AILA Partners with Nonprofit Lender to Help Immigrants Pay Legal Costs

U.S. naturalization ceremony
New U.S. citizens are sworn in during a naturalization ceremony in February 2020. According to Capital Good Fund CEO Andy Posner, 17% of immigrants eligible for citizenship don't pursue it due to cost. / Law Week file.

Earlier this month, the American Immigration Lawyers Association and nonprofit lender Capital Good Fund announced a partnership to help immigrants pay for legal costs. Under the new program, Capital Good Fund became AILA’s preferred immigration loan partner for funding immigration legal services.


Capital Good Fund currently offers small personal loans in nine states to help low-income families get through financial emergencies, pay for immigration costs and make their homes safer and more energy efficient. Since its inception in 2009, the Rhode Island-based nonprofit has provided more than $2 million in immigration loans. The loans can be used to cover attorney fees, immigration detention bonds and U.S. Citizenship and Immigration Services filing fees, which can exceed $1,000 for a single form.

Clients may borrow up to $20,000, but the average immigration loan is about $5,500, according to Capital Good Fund founder and CEO Andy Posner. Loan terms range from 12 to 48 months, depending on the amount, and the APR in Colorado is 7.5%. That’s much lower than other financing options people use to pay for immigration costs, such as auto title loans, which can have a yearly interest rate of 125% or more, Posner said, or payday loans, which in Colorado are capped at 36% APR but in places like Texas can exceed 500% APR.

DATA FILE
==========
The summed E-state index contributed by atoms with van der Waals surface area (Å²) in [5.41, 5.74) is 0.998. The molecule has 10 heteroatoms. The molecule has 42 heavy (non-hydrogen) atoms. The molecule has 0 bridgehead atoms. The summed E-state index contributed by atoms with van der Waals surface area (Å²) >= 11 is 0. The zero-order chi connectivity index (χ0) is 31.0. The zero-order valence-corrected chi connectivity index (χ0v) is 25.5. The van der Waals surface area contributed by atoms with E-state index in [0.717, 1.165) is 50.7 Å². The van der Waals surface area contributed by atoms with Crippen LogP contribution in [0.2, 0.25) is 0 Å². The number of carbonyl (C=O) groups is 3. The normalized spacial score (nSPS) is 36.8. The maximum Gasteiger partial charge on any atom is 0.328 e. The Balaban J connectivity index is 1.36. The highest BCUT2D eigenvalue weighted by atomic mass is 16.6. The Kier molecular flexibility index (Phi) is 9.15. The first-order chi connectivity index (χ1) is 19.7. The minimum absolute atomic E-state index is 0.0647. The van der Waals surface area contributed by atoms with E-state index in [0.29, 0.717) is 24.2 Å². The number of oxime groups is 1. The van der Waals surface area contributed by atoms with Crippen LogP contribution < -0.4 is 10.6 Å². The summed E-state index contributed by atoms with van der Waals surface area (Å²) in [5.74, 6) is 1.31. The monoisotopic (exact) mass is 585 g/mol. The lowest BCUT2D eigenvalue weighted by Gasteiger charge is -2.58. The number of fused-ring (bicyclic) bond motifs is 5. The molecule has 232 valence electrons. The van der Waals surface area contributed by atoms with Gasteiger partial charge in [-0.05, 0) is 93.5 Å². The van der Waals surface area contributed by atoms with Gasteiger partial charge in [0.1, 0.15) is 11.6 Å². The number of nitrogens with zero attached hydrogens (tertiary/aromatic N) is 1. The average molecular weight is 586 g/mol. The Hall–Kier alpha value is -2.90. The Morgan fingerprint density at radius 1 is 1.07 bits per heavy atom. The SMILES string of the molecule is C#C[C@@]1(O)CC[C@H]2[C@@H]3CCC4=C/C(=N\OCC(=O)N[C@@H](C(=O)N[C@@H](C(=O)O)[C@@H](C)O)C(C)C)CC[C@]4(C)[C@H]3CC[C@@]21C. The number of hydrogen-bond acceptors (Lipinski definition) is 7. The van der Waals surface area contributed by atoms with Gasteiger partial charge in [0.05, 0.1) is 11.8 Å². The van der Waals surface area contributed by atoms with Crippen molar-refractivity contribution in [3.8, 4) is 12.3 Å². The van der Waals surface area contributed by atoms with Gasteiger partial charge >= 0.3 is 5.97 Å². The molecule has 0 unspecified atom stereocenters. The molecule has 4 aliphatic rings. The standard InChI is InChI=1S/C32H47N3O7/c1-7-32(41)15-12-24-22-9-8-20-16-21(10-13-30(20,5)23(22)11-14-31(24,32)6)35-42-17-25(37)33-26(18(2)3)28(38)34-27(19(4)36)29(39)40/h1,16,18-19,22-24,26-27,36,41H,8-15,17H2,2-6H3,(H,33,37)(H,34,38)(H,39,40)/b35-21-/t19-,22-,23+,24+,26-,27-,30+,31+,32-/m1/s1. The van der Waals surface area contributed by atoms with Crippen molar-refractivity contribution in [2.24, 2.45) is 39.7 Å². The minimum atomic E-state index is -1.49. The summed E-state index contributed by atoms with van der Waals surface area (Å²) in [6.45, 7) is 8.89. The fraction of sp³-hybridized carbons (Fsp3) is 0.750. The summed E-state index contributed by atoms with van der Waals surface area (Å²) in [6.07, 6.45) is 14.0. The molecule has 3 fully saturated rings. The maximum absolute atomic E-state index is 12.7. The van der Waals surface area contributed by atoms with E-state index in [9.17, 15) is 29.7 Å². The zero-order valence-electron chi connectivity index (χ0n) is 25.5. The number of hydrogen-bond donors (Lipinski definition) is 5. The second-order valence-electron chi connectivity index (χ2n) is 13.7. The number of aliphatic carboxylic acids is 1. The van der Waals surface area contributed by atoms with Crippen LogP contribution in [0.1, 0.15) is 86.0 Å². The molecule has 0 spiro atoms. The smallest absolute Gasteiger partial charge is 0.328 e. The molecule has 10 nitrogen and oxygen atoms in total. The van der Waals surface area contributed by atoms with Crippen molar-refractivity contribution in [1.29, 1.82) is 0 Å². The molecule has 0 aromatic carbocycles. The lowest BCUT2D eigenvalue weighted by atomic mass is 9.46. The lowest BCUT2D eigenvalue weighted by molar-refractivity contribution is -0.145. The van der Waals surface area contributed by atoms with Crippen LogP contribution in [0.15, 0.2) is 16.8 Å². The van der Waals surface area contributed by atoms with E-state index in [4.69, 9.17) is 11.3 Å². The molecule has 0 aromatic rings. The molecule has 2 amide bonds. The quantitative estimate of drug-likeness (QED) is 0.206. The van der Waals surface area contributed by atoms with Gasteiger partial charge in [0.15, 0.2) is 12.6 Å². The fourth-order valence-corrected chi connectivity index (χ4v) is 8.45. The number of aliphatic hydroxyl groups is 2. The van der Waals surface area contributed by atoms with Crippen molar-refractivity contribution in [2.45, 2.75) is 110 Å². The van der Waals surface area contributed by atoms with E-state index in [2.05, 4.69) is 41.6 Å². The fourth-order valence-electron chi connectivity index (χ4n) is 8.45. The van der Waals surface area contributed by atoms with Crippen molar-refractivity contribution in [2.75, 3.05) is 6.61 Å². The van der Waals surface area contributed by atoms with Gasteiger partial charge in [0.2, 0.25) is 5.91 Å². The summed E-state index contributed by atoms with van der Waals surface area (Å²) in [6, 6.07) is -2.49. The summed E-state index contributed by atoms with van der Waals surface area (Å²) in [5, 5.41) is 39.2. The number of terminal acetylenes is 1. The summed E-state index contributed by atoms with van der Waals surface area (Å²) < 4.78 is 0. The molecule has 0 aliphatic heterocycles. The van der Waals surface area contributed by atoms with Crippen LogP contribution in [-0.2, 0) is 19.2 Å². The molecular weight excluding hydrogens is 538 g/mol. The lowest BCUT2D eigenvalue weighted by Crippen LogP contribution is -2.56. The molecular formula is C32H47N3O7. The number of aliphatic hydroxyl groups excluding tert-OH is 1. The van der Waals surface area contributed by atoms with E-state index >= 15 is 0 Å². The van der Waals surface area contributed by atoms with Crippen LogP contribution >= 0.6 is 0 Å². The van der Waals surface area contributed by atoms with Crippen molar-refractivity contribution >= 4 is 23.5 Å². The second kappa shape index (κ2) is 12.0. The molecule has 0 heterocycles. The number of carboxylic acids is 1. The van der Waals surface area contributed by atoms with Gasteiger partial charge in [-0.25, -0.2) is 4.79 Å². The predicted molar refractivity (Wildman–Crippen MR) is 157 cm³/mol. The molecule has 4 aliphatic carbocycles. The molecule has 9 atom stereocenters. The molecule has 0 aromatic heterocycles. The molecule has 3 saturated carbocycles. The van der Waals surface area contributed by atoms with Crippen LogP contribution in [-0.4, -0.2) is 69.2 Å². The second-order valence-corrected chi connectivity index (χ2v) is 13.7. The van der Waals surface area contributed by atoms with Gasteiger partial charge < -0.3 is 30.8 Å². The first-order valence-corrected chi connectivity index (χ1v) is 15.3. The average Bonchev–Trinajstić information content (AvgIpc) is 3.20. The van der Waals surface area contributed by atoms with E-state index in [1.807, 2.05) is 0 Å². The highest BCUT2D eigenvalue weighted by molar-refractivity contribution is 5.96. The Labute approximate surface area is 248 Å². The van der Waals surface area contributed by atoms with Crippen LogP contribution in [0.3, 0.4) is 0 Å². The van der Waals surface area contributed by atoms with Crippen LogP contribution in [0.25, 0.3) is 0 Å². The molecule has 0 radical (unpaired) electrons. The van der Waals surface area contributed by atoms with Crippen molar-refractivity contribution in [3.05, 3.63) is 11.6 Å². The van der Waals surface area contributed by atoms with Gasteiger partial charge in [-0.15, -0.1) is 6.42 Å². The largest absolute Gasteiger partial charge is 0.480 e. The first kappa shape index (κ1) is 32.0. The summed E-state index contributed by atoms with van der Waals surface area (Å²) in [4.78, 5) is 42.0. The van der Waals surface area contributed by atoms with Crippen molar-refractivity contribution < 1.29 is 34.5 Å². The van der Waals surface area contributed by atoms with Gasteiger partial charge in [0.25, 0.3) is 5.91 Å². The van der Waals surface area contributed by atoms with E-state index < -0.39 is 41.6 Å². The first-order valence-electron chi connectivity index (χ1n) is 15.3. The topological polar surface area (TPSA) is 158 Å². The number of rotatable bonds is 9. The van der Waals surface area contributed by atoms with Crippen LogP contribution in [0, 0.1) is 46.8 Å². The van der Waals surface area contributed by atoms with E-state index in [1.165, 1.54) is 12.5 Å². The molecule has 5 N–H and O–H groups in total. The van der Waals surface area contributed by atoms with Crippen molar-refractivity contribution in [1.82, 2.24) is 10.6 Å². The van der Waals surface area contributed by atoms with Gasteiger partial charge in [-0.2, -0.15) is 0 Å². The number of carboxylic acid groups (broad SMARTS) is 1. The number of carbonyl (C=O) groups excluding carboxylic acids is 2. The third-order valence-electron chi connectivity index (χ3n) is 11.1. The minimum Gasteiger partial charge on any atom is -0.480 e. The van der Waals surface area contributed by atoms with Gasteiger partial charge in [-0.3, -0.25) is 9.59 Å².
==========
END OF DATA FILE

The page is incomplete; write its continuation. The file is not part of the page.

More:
There are other advantages beyond the low interest rate. Capital Good Fund doesn’t take collateral, so borrowers don’t risk losing assets like a car, and the organization reports to the three major credit bureaus, so clients can build their credit. “And then, just by virtue of being nonprofit, in the event that somebody runs into difficulty, we’re going to work with them,” Posner said. “For example, when COVID hit, we reached out to all the borrowers and offered them deferments or restructures. About 15% of borrowers took us up on some form of that.”

“Just being mission-driven and nonprofit allows us to be much more equitable and ethical in our servicing practices,” Posner added.

The nonprofit has been met with skepticism from some immigration attorneys. Kelly Ryan of Ryan Immigration Group in Aurora said most attorneys she has mentioned Capital Good Fund to are “very suspicious.” “And rightfully so, especially in immigration, because our clients are just constantly getting taken advantage of by everybody under the sun,” she said.

Ryan found out about Capital Good Fund while researching payment and financing options for clients. She had gotten feedback from a client who was happy with her firm’s legal services but didn’t like its payment plans. “They’re only like four months long, and sometimes cases are $12,000 [or] $15,000,” said Ryan, who represents victims of crime and domestic violence, single parents, non-English speakers and other marginalized groups. “For people who are making minimum wage or even below minimum wage, that is just not doable. So we were kind of shooting ourselves in the foot as a firm in achieving our goals because we couldn’t handle the financial aspect of it.”

Ryan went searching for creative solutions. She found a half dozen organizations — a mix of nonprofits, credit unions and private companies — and reached out to ask about the services they could offer her clients. “Capital Good Fund was just clearly the best option and, quite frankly, unique,” Ryan said. “I found them as a solution to this valid complaint that people had about our firm and our way of doing business.” Ryan contacted Capital Good Fund about a year ago to see if the organization would consider lending in Colorado. In May 2021, the nonprofit made its first loan in Colorado.